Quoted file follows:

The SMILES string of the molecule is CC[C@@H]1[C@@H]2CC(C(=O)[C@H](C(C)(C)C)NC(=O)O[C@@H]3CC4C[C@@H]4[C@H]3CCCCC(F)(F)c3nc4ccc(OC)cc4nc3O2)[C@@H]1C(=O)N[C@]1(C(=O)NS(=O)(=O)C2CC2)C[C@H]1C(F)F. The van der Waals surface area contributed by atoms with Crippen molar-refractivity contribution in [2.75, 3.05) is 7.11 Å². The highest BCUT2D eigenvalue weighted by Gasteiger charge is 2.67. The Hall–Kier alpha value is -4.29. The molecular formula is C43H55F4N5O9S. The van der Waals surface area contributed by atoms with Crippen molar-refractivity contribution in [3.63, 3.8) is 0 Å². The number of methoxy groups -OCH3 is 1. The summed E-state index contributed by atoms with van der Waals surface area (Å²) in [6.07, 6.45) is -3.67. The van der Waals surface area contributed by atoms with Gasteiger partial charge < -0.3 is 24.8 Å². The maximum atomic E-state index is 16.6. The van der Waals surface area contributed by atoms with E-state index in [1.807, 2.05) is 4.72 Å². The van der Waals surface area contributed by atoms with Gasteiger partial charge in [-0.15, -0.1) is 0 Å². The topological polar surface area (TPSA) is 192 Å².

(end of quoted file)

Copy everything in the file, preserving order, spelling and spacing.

The SMILES string of the molecule is CC[C@@H]1[C@@H]2CC(C(=O)[C@H](C(C)(C)C)NC(=O)O[C@@H]3CC4C[C@@H]4[C@H]3CCCCC(F)(F)c3nc4ccc(OC)cc4nc3O2)[C@@H]1C(=O)N[C@]1(C(=O)NS(=O)(=O)C2CC2)C[C@H]1C(F)F. The van der Waals surface area contributed by atoms with Crippen molar-refractivity contribution in [2.75, 3.05) is 7.11 Å². The highest BCUT2D eigenvalue weighted by Gasteiger charge is 2.67. The Hall–Kier alpha value is -4.29. The molecular formula is C43H55F4N5O9S. The van der Waals surface area contributed by atoms with Crippen molar-refractivity contribution in [3.63, 3.8) is 0 Å². The number of methoxy groups -OCH3 is 1. The summed E-state index contributed by atoms with van der Waals surface area (Å²) in [6.07, 6.45) is -3.67. The van der Waals surface area contributed by atoms with Gasteiger partial charge < -0.3 is 24.8 Å². The maximum atomic E-state index is 16.6. The van der Waals surface area contributed by atoms with E-state index in [1.807, 2.05) is 4.72 Å². The van der Waals surface area contributed by atoms with Gasteiger partial charge in [-0.15, -0.1) is 0 Å². The topological polar surface area (TPSA) is 192 Å².